3. AVOID REALLY CHEAP WINES. The issue here is not so much about price or quality as it is about additives. Most new world (that’s everyplace but Europe) wines under $10 to $15 are laced with additives of various kinds. There are no labeling requirements, so you don’t know which ones or how much of them are in your wine. Some additives are benign, some are not. Many people who eat only organic food buy cheap wines filled with chemical additives – unknowingly, of course. (LINK to my post on ADDITIVES)
There are three main reasons that cheaper wines have more additives than more expensive wines: One, consumers of cheaper wines tend to want their wine to taste the same every time. They are not interested in seasonal variation – the kind based on weather which affect wine grapes from just about everywhere. So, additives can mask changes – and in cheap wines, the issue is not seasonal variations; most are bulk wines, made from whatever grapes or juice are available at that moment from any location. Second – additives can make a rough product taste smoother, smell better, look better. In other words, mask problems. Third – there are economic reasons to use additives in some products, and your health is not one of them.
4. NEW TO WINE? TRY A STARTER CASE. I blogged about this a while back. If you are new to wine or have someone, like in my case, my daughter, who is new to wine, consider a starter case. This is a mixed case of wines for them to try to learn about. Then, when returning to the wine retailer, you or they can say what you liked and would like to get more of, or maybe explore a bit with something like what you enjoyed previously, but different. (LINK to my post on STARTER CASE)
5. LEARN HOW TO SHOP FOR WINE. I often go into wine shops without intending to make a purchase – just to look around, familiarize myself with the kinds of wines available, the labels, the price points. I may engage someone in the shop in a conversation about a specific wine, or a wine region that they feature. And, truth be told, much more often than not, I walk out with a bottle or three.
Many reputable wine writers and bloggers will tell you to ask questions when shopping for wine. Wine shop employees will generally enjoy helping you (with the possible exception of the Holiday rush). For example, you might ask for a wine in the $20 range to go with a lamb roast, or something to take as a special gift to a lover of Argentinian Malbec. (LINK to my post on SHOPPING FOR WINE)
6. LEARN HOW RESTAURANT WINE WORKS. There are a few things to be aware of when ordering wine in a restaurant. One is the pricing structure. The norm is to mark up a bottle two to two-and-a-half times retail cost. Many restaurants are offering wines at a lower mark-up (in Europe it is often the same as in a wine shop). Wine is a significant part of the profit structure at many restaurants. For others, it is an afterthought; the wines may not even go with the food offered.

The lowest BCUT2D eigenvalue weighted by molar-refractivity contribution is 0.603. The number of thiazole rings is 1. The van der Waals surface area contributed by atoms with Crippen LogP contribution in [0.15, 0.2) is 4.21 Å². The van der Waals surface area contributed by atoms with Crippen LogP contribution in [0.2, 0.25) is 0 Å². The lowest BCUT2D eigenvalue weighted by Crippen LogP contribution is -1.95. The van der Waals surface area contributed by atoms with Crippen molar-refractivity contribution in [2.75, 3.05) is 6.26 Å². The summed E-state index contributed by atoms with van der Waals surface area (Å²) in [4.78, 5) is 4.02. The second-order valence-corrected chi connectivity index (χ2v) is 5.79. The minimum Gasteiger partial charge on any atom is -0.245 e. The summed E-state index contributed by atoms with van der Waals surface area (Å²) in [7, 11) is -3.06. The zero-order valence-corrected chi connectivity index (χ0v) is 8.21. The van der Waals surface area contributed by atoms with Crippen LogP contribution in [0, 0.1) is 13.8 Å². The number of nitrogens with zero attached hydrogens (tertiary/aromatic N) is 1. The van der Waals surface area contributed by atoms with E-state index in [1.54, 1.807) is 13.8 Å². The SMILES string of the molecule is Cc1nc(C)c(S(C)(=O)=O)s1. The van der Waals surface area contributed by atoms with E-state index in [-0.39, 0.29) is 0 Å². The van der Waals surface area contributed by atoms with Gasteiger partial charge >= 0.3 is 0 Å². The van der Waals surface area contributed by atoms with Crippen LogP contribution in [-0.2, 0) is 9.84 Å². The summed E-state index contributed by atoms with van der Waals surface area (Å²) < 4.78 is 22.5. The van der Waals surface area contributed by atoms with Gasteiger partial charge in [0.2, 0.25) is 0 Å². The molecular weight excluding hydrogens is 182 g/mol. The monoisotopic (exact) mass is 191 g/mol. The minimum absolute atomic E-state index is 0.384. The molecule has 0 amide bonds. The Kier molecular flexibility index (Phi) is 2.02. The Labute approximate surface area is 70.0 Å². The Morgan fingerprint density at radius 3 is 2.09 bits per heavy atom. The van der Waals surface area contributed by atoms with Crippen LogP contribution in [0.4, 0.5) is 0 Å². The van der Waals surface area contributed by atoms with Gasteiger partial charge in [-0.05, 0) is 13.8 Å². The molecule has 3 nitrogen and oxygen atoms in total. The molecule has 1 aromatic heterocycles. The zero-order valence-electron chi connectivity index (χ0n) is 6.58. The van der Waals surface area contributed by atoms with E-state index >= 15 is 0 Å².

There are myths about ordering wine in restaurants. Most are false or only partly true. The reality is that if wine is a serious consideration in a restaurant, the wine list will have been chosen with care based on what is important to that restaurant’s management. It might be by region – focusing on Italian wines in an Italian restaurant; or by type of food served – an emphasis on white and rosé wines in a seafood restaurant; or it may be wines selected for the specific items on the menu. Some say that the best buy is the 2nd cheapest wine on the list. This is almost never true. If it is good value you are seeking, a good choice is to order a bottle of one of the wines they are selling by the glass. These wines are usually a good value and they are sold by the glass because they are well-received.
Again, don’t be afraid to ask the waiter, wine steward, or sommelier for guidance – and DON’T forget to give him or her your budget! I have never had a negative experience with wine in a restaurant when I have been given guidance (I don’t always ask for it). (LINK to my post on ORDERING WINE IN A RESTAURANT)
7. REMEMBER CORKAGE. In many places, you can bring your own wine to a restaurant. Normally, a corkage fee will be charged, to cover the cost of using the glasses and having the wine open and served by the restaurant staff. This is a good option if you have a special bottle to share with family or friends that will go well with the restaurant meal. Some etiquette – if you don’t know, check in advance on the corkage policy of the restaurant; don’t bring a wine the restaurant has on its wine list; don’t pay $20 corkage on an $8 bottle of Yellow Tail to save money. And, if the wine is corked or otherwise bad, don’t try to send it back for another bottle! (LINK to my post about corkage)
8. LIFE IS TOO SHORT TO DRINK BAD WINE. I know you have a budget, which, like mine, is limited. And maybe you don’t have an educated palate to justify really expensive wine. However, as I noted above, just about all of the really cheap wines are filled with additives and are bad for you. So, think about how much wine you drink and what it would take to get the average cost per bottle up to $15 or more. At that price point, generally speaking you are drinking wine, not just a mixture of random grapes made in bulk. You will notice qualities like minerality, or terroir – the effect of the soil on the wine. You will begin to tell varietals apart ($7 Cabernet Sauvignon tastes surprisingly like $7 Merlot). And you will be drinking a more healthful beverage.